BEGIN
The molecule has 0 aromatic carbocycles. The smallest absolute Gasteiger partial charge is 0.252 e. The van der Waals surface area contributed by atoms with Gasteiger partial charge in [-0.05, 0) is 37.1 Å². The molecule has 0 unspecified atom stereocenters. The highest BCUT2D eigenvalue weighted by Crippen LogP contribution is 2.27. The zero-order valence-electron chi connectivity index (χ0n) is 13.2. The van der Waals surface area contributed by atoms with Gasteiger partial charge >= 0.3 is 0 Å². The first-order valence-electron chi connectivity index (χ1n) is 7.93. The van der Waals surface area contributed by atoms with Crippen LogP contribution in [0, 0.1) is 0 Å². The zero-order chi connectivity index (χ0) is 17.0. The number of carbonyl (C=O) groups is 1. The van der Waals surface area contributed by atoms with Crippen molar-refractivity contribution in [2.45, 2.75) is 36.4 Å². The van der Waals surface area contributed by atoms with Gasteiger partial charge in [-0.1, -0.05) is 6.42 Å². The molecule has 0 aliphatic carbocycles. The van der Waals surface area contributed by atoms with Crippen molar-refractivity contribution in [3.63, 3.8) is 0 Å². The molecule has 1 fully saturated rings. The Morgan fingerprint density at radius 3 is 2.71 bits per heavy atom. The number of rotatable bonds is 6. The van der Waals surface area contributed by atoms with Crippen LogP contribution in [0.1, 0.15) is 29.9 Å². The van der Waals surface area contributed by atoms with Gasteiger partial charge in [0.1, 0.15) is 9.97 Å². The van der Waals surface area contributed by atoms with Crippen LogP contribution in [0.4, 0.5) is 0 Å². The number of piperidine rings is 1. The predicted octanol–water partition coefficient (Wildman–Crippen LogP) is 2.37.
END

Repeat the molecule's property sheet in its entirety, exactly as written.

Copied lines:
The molecule has 0 aromatic carbocycles. The smallest absolute Gasteiger partial charge is 0.252 e. The van der Waals surface area contributed by atoms with Gasteiger partial charge in [-0.05, 0) is 37.1 Å². The molecule has 0 unspecified atom stereocenters. The highest BCUT2D eigenvalue weighted by Crippen LogP contribution is 2.27. The zero-order valence-electron chi connectivity index (χ0n) is 13.2. The van der Waals surface area contributed by atoms with Gasteiger partial charge >= 0.3 is 0 Å². The first-order valence-electron chi connectivity index (χ1n) is 7.93. The van der Waals surface area contributed by atoms with Crippen LogP contribution in [0, 0.1) is 0 Å². The zero-order chi connectivity index (χ0) is 17.0. The number of carbonyl (C=O) groups is 1. The van der Waals surface area contributed by atoms with Crippen molar-refractivity contribution in [2.45, 2.75) is 36.4 Å². The van der Waals surface area contributed by atoms with Gasteiger partial charge in [-0.1, -0.05) is 6.42 Å². The molecule has 0 aliphatic carbocycles. The van der Waals surface area contributed by atoms with Crippen molar-refractivity contribution in [3.63, 3.8) is 0 Å². The molecule has 1 fully saturated rings. The Morgan fingerprint density at radius 3 is 2.71 bits per heavy atom. The number of rotatable bonds is 6. The van der Waals surface area contributed by atoms with Crippen LogP contribution in [0.1, 0.15) is 29.9 Å². The van der Waals surface area contributed by atoms with Gasteiger partial charge in [0.1, 0.15) is 9.97 Å². The van der Waals surface area contributed by atoms with Crippen LogP contribution in [0.4, 0.5) is 0 Å². The number of piperidine rings is 1. The predicted octanol–water partition coefficient (Wildman–Crippen LogP) is 2.37.